Person: Dumas, Gustave
Gustave Dumas was a Swiss mathematician who worked in algebraic geometry.
Mathematical Profile (Excerpt):
 Dumas attended secondary school in Lausanne; after having completed his baccalaureate he stayed there to study mathematics at the university.
 Dumas then went to Berlin for some months, where he attended lectures by Georg Frobenius, Hermann Schwarz and Kurt Hensel.
 Dumas taught higher mathematics as a Privatdozent at the Polytechnic; he was promoted to Titularprofessor in 1913.
 Dumas stayed at his alma mater until he retired in 1942, teaching mainly differential and integral calculus to future engineers and mathematicians.
 Among his students was Georges de Rham, who became Dumas's assistant in the mid1920s.
 In addition, Dumas wrote a couple of papers on technical education in the Frenchspeaking part of Switzerland.
 Dumas joined the organising committee of the first International Congress of Mathematicians at the preliminary meeting in July 1896, as the Frenchspeaking secretary.
 Rudio and Franel, the two general secretaries at the congress, also had their personal secretaries, Hirsch and Dumas.
 It can be assumed that Dumas, as the native French speaker, was Franel's secretary.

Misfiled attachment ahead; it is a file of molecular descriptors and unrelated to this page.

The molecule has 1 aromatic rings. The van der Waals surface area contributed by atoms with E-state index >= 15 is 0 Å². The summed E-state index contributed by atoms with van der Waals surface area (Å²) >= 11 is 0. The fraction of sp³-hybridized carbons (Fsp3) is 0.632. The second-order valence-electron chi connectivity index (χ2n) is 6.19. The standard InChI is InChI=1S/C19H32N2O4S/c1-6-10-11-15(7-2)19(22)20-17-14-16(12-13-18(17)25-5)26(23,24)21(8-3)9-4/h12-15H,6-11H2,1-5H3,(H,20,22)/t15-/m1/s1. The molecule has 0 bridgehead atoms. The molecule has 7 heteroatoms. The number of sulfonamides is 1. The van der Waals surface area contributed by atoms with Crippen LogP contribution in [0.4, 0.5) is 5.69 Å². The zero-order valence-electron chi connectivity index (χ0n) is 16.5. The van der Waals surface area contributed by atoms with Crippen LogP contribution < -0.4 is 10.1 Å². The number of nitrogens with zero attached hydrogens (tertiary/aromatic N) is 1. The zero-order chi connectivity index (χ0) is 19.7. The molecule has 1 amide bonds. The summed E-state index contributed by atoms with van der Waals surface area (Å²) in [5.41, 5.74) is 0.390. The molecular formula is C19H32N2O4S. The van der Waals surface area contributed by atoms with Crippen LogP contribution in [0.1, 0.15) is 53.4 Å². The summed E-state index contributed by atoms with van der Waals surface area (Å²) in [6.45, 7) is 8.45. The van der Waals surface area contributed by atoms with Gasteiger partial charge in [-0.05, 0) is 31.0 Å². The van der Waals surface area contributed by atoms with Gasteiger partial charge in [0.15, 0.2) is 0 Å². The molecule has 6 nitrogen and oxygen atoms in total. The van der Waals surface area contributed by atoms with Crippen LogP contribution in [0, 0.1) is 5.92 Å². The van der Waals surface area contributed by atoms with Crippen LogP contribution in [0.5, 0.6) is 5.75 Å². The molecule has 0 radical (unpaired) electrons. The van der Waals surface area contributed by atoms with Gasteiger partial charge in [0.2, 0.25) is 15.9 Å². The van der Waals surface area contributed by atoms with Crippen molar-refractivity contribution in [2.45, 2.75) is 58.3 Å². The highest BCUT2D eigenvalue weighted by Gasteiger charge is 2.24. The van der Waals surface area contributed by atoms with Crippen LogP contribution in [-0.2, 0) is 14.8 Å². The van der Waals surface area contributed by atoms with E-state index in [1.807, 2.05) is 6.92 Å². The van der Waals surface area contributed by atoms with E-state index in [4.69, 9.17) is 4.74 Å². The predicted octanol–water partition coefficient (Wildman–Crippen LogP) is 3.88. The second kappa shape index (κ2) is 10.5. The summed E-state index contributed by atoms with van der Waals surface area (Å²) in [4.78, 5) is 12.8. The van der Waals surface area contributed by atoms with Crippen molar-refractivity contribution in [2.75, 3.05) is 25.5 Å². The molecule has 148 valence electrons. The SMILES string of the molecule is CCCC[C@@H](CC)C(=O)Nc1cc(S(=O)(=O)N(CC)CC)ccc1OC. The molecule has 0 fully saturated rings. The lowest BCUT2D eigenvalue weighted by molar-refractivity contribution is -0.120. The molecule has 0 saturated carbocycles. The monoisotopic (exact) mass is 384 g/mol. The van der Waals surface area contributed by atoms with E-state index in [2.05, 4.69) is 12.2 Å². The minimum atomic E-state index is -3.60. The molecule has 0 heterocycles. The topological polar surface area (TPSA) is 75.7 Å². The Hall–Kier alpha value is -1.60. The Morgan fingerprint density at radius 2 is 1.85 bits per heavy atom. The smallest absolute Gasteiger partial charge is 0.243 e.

Dumas did not give a talk at the congress, but he was among the signatories of the invitations.
 Dumas attended more ICMs than most of his colleagues on the organising ccommittee.
 Dumas also served on the organising committee of the 1932 congress in Zürich.
 Dumas became a member of the Swiss Mathematical Society (Schweizerische Mathematische Gesellschaft: SMG) when it was founded in 1910.
 Furthermore, Dumas was a member of the EulerKommission from 1919 1943.
 Apart from mathematics and education, Dumas also had a strong interest in literature and philosophy.
Born 5 March 1872, L'Etivaz, Vaud canton, Switzerland. Died 11 July 1955, Lausanne, Switzerland.
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References
Adapted from other CC BYSA 4.0 Sources:
 O’Connor, John J; Robertson, Edmund F: MacTutor History of Mathematics Archive